From Xplor for Kids
September 2015 Issue

Predator Vs. Prey: Giant Water Bug vs. Redear Sunfish

Publish Date

Sep 01, 2015

Toe Biters

Giant water bugs are nicknamed “toe biters” for their painful bite. These hunters sit motionless underwater, waiting for lunch to pass by. They breathe air through snorkel-like tubes extending from their hind end.

Bug Bomb

Boom! The water bug’s stealth leads to an explosive attack. The clawlike front legs nab prey while it uses long, oarlike back legs to swim fast so prey doesn’t get away.

Bug Beak, Future Bleak

Grasping prey with powerful front legs, a giant water bug thrusts its sharp beak into its victim and injects chemicals that paralyze the prey and turn its guts into goo, which the giant water bug slurps up.

Grow Big to Survive

Redear sunfish are only attacked by giant water bugs when they are small. Eventually, these fish outgrow water bug attacks. In fact, full-grown redear sunfish may get the last laugh by feeding on water bugs later.

Big Eyes to Stay Alive

Redear sunfish are related to bluegills and are similar in shape and size, although redears have red spots (orange in females). Redears use their keen eyesight to spot predators and escape using quick, darting speed.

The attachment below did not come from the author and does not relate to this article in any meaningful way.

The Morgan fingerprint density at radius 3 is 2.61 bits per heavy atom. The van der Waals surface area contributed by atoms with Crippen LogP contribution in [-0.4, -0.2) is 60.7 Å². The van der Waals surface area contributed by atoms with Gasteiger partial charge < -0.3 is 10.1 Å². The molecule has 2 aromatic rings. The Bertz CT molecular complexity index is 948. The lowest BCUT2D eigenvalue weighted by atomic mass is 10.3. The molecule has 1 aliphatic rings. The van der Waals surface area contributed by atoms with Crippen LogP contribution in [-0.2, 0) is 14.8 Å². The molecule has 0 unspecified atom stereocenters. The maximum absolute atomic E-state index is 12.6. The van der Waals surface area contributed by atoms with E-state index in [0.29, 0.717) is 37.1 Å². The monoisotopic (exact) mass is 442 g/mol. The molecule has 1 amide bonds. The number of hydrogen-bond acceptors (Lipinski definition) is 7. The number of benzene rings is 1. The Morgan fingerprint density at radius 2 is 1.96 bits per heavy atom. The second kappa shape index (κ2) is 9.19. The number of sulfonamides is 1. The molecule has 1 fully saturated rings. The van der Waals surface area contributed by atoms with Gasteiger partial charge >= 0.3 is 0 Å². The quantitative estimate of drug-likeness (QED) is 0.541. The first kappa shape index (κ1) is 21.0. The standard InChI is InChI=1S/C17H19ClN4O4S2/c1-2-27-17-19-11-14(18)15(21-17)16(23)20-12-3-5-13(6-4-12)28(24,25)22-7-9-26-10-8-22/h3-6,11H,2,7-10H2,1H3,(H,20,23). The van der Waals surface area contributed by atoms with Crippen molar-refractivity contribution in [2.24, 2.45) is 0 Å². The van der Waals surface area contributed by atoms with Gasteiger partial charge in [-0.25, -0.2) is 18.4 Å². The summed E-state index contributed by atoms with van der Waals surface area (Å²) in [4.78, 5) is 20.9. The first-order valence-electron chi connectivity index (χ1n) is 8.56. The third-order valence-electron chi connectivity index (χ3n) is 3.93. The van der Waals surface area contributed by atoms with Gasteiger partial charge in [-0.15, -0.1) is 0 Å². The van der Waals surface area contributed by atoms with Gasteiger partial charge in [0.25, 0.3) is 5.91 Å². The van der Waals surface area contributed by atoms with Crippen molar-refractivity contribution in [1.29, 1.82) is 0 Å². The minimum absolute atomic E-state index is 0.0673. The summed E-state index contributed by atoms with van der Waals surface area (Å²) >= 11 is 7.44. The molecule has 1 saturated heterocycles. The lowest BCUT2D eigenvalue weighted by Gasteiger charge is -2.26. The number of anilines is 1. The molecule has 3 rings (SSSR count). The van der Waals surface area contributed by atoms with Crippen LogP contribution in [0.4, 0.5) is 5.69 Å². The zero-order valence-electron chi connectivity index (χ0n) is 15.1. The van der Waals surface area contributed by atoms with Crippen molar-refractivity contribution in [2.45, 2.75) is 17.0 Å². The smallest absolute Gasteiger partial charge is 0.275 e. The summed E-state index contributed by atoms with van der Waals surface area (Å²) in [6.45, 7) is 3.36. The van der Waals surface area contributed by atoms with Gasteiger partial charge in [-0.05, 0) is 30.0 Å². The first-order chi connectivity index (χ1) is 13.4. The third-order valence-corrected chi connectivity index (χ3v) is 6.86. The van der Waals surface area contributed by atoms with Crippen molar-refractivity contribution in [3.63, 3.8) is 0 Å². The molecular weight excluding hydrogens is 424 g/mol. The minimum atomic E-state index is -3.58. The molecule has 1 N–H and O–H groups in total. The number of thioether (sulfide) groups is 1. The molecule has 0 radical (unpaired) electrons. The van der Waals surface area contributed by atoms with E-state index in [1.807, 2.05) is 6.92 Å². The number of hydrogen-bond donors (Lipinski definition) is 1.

And the winner is…

What looked like a floating dead leaf was actually a giant water bug waiting to attack this young redear sunfish. The water bug’s sudden attack, coupled with its paralyzing bite, quickly overwhelmed the finished fish.

Also in this issue

Get Out!

With summer winding down, and fall gearing up, there’s plenty to discover outside.

Into The Wild: Your Backyard at Night

Nighttime is the right time to find cool creatures in your backyard.

Jeepers, Peepers

You can learn some eye-opening things about an animal by focusing on its vision.

Shelly's Guide to Cool Caves

Cave biologist Shelly Colatskie shows us what makes cave life cool.

Strange but True

Your guide to all the unusual, unique, and unbelievable stuff that goes on in nature.

How To: Partake in Persimmons

At the end of September, purplish-orange persimmons ripen and drop from the branches of their knobby-barked trees.

This Issue's Staff:

Brett Dufur
Les Fortenberry
Karen Hudson
Regina Knauer
Angie Daly Morfeld
Noppadol Paothong
Marci Porter
Mark Raithel
Laura Scheuler
Matt Seek
David Stonner
Nichole LeClair Terrill
Stephanie Thurber
Cliff White

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